IP Injury and the Institutions of Patent Law
Paul R. Gugliuzza
University of Florida - Fredric G. Levin College of Law
January 7, 2013
Iowa Law Review, Vol. 98, p. 747, 2013
This paper reviews Creation Without Restraint: Promoting Liberty and Rivalry in Innovation, the pathbreaking book by Christina Bohannan and Herbert Hovenkamp (Oxford Univ. Press 2012). The Review begins by summarizing the book’s descriptive insights and analyzing one of its important normative proposals: the adoption of an IP injury requirement. This requirement would demand that infringement plaintiffs prove -- before obtaining damages or an injunction -- an injury to the incentive to innovate. After explaining how this requirement is easy to justify under governing law and is largely consistent with recent Supreme Court decisions in the field of patent law, the Review considers whether the concept of IP injury is useful in resolving the most vexing problem in patent law today: the scope of patentable subject matter.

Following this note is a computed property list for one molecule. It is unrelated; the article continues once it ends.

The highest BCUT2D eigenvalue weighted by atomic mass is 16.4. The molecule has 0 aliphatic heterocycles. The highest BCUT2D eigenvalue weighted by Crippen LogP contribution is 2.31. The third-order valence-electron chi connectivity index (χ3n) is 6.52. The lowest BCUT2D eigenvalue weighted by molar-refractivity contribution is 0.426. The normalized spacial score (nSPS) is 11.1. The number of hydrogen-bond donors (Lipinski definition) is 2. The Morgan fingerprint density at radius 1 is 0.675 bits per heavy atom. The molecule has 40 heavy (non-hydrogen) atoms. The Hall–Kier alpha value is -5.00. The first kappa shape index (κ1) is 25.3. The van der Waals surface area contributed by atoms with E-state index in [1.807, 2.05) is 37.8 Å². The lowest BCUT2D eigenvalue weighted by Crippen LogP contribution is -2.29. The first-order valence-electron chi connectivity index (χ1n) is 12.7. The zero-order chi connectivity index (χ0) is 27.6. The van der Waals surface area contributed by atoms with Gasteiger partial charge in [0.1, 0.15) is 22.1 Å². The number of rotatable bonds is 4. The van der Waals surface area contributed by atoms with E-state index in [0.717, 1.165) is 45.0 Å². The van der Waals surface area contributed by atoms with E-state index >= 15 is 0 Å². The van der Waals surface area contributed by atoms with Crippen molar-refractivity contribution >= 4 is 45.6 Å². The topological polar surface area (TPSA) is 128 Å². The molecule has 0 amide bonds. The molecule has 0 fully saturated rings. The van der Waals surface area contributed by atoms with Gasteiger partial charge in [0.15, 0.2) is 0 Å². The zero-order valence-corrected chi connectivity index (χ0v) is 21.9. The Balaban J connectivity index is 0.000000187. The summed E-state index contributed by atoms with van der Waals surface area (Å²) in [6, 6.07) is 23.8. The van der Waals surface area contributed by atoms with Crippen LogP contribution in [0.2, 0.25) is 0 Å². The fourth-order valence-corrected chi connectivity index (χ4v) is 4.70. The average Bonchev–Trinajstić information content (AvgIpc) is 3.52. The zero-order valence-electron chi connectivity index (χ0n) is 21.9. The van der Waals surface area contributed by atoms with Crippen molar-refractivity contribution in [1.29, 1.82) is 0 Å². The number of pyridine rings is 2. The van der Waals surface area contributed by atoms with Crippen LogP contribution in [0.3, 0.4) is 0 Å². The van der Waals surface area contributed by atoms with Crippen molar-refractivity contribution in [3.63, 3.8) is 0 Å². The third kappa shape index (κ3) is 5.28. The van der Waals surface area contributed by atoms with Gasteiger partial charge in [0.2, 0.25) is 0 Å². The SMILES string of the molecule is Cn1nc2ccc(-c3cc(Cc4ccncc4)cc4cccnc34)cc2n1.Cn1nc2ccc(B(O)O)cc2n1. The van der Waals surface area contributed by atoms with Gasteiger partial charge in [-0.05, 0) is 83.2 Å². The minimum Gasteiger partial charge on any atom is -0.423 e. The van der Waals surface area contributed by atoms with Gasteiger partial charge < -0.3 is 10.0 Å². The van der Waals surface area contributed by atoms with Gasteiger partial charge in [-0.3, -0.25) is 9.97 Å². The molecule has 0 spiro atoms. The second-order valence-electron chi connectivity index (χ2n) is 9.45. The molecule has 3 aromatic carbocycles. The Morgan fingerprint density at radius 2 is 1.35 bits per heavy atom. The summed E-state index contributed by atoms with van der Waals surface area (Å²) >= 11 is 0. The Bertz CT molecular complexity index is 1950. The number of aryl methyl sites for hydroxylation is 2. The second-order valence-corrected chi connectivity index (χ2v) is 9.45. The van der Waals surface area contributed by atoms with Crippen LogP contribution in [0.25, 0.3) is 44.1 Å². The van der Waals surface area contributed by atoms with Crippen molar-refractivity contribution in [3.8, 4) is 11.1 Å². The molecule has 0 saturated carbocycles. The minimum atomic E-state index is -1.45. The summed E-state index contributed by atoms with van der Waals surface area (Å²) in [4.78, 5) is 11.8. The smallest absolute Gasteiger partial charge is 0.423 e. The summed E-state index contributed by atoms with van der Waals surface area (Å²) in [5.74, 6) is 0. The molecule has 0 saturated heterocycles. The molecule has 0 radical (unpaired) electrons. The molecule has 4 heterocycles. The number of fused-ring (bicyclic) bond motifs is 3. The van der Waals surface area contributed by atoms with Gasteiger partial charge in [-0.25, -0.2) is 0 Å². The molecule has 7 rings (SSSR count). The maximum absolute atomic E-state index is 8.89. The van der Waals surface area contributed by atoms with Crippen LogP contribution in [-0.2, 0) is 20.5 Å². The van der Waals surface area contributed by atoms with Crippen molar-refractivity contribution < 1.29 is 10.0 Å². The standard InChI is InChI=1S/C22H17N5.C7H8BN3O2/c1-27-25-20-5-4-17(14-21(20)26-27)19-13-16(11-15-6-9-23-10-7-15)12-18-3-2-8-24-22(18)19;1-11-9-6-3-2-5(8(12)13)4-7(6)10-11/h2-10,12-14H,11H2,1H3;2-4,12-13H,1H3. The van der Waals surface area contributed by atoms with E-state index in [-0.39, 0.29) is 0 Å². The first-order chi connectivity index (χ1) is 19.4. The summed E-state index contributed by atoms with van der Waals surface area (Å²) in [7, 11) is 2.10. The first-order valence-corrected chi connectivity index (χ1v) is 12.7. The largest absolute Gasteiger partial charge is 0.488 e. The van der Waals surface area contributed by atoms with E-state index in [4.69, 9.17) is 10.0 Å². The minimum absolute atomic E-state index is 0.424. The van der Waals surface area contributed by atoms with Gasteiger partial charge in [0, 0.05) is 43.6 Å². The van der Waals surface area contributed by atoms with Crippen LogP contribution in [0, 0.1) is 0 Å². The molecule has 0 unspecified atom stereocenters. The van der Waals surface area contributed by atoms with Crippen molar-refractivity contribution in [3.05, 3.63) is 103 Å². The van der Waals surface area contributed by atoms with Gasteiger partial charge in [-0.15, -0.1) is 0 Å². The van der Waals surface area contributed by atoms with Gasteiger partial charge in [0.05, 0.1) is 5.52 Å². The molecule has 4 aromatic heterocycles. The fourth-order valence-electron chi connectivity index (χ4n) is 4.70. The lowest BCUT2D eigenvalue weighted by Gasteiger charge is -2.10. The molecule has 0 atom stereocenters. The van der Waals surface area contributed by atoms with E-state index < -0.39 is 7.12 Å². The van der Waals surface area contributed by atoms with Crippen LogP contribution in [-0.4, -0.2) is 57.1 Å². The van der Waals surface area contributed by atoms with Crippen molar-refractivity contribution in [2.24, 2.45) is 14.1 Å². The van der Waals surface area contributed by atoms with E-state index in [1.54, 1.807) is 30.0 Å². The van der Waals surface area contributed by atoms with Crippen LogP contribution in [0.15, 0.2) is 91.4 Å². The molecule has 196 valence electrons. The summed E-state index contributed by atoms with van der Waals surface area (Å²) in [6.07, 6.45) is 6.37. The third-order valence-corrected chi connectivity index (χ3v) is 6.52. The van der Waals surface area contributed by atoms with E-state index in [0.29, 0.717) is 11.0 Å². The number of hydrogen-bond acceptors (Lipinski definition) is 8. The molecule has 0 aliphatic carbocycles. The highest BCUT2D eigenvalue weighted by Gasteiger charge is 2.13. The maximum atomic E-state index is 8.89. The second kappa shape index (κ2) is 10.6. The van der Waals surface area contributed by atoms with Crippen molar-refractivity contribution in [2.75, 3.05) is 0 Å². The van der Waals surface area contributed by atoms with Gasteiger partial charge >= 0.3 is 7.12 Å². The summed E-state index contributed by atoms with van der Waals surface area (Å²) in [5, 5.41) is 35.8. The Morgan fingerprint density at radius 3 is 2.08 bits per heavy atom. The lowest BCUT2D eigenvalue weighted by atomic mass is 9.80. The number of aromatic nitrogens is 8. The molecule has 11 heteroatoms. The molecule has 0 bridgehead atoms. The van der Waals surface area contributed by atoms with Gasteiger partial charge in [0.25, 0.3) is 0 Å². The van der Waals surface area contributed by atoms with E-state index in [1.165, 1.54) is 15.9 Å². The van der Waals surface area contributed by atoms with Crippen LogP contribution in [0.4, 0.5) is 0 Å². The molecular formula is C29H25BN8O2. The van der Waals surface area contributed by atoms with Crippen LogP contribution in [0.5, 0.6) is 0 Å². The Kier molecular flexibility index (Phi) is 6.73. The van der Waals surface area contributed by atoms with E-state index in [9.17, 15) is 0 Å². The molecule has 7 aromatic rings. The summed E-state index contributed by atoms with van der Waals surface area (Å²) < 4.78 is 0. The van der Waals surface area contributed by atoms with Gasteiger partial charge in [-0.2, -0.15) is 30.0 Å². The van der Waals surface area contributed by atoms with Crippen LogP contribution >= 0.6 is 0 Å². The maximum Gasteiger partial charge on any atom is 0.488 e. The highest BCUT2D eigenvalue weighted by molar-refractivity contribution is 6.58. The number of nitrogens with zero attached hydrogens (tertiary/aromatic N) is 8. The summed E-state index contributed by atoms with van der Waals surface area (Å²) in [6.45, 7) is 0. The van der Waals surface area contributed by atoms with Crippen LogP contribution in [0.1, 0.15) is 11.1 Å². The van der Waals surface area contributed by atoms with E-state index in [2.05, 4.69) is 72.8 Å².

The Review also weighs how the institutional structure of the patent system might affect adoption of the authors' innovation-focused approach. Although the book's proposals are directed largely at the courts, the semi-specialized court for patent appeals, the U.S. Court of Appeals for the Federal Circuit, might resist deciding patent cases by considering innovation policy. The Review thus examines other institutions, such as the Office of the Solicitor General, that may be well-positioned to put the book's thoughtful proposals into action.
Number of Pages in PDF File: 25Accepted Paper Series
Date posted: June 4, 2012 ; Last revised: January 7, 2013
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